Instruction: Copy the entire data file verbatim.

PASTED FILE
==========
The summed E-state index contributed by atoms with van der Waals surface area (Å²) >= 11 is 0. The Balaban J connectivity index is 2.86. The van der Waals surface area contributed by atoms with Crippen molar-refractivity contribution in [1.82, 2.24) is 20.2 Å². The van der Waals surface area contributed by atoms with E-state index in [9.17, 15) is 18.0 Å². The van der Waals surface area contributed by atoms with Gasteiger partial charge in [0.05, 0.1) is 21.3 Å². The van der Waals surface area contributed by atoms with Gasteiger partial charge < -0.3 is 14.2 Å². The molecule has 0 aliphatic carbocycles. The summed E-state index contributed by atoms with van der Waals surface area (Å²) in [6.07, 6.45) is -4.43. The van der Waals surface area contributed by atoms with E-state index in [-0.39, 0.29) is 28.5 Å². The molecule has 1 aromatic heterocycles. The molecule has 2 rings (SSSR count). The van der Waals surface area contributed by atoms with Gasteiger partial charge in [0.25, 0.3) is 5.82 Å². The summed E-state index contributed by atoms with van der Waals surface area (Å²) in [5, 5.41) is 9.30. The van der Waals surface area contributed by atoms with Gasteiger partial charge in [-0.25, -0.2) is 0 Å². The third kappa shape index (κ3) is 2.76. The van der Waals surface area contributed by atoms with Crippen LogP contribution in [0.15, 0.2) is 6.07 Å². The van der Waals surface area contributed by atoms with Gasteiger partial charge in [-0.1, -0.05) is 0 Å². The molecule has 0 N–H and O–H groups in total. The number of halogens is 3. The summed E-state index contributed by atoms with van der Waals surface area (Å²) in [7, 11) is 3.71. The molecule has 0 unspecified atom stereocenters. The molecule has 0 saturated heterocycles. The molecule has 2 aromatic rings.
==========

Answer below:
The summed E-state index contributed by atoms with van der Waals surface area (Å²) >= 11 is 0. The Balaban J connectivity index is 2.86. The van der Waals surface area contributed by atoms with Crippen molar-refractivity contribution in [1.82, 2.24) is 20.2 Å². The van der Waals surface area contributed by atoms with E-state index in [9.17, 15) is 18.0 Å². The van der Waals surface area contributed by atoms with Gasteiger partial charge in [0.05, 0.1) is 21.3 Å². The van der Waals surface area contributed by atoms with Gasteiger partial charge < -0.3 is 14.2 Å². The molecule has 0 aliphatic carbocycles. The summed E-state index contributed by atoms with van der Waals surface area (Å²) in [6.07, 6.45) is -4.43. The van der Waals surface area contributed by atoms with E-state index in [-0.39, 0.29) is 28.5 Å². The molecule has 1 aromatic heterocycles. The molecule has 2 rings (SSSR count). The van der Waals surface area contributed by atoms with Gasteiger partial charge in [0.25, 0.3) is 5.82 Å². The summed E-state index contributed by atoms with van der Waals surface area (Å²) in [5, 5.41) is 9.30. The van der Waals surface area contributed by atoms with Gasteiger partial charge in [-0.25, -0.2) is 0 Å². The third kappa shape index (κ3) is 2.76. The van der Waals surface area contributed by atoms with Crippen LogP contribution in [0.15, 0.2) is 6.07 Å². The van der Waals surface area contributed by atoms with Gasteiger partial charge in [-0.1, -0.05) is 0 Å². The molecule has 0 N–H and O–H groups in total. The number of halogens is 3. The summed E-state index contributed by atoms with van der Waals surface area (Å²) in [7, 11) is 3.71. The molecule has 0 unspecified atom stereocenters. The molecule has 0 saturated heterocycles. The molecule has 2 aromatic rings.